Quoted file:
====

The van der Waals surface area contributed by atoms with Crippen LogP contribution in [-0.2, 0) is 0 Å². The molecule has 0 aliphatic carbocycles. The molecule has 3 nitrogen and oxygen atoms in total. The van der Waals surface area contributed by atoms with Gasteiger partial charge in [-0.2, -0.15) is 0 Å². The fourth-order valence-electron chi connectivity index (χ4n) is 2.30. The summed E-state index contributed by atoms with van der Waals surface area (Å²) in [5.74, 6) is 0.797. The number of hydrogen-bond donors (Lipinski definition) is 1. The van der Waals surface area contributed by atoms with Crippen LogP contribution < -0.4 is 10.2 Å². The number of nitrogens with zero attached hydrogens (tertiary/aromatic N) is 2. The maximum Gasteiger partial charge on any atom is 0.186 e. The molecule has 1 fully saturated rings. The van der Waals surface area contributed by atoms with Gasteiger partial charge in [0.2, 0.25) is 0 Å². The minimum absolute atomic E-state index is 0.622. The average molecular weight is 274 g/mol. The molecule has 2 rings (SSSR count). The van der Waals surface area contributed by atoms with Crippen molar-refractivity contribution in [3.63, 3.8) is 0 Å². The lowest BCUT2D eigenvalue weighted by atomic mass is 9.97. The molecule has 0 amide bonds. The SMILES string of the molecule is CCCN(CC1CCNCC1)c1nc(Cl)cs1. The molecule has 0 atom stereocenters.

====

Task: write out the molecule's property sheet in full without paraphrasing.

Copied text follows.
The van der Waals surface area contributed by atoms with Crippen LogP contribution in [-0.2, 0) is 0 Å². The molecule has 0 aliphatic carbocycles. The molecule has 3 nitrogen and oxygen atoms in total. The van der Waals surface area contributed by atoms with Gasteiger partial charge in [-0.2, -0.15) is 0 Å². The fourth-order valence-electron chi connectivity index (χ4n) is 2.30. The summed E-state index contributed by atoms with van der Waals surface area (Å²) in [5.74, 6) is 0.797. The number of hydrogen-bond donors (Lipinski definition) is 1. The van der Waals surface area contributed by atoms with Crippen LogP contribution < -0.4 is 10.2 Å². The number of nitrogens with zero attached hydrogens (tertiary/aromatic N) is 2. The maximum Gasteiger partial charge on any atom is 0.186 e. The molecule has 1 fully saturated rings. The van der Waals surface area contributed by atoms with Gasteiger partial charge in [0.2, 0.25) is 0 Å². The minimum absolute atomic E-state index is 0.622. The average molecular weight is 274 g/mol. The molecule has 2 rings (SSSR count). The van der Waals surface area contributed by atoms with Crippen molar-refractivity contribution in [3.63, 3.8) is 0 Å². The lowest BCUT2D eigenvalue weighted by atomic mass is 9.97. The molecule has 0 amide bonds. The SMILES string of the molecule is CCCN(CC1CCNCC1)c1nc(Cl)cs1. The molecule has 0 atom stereocenters.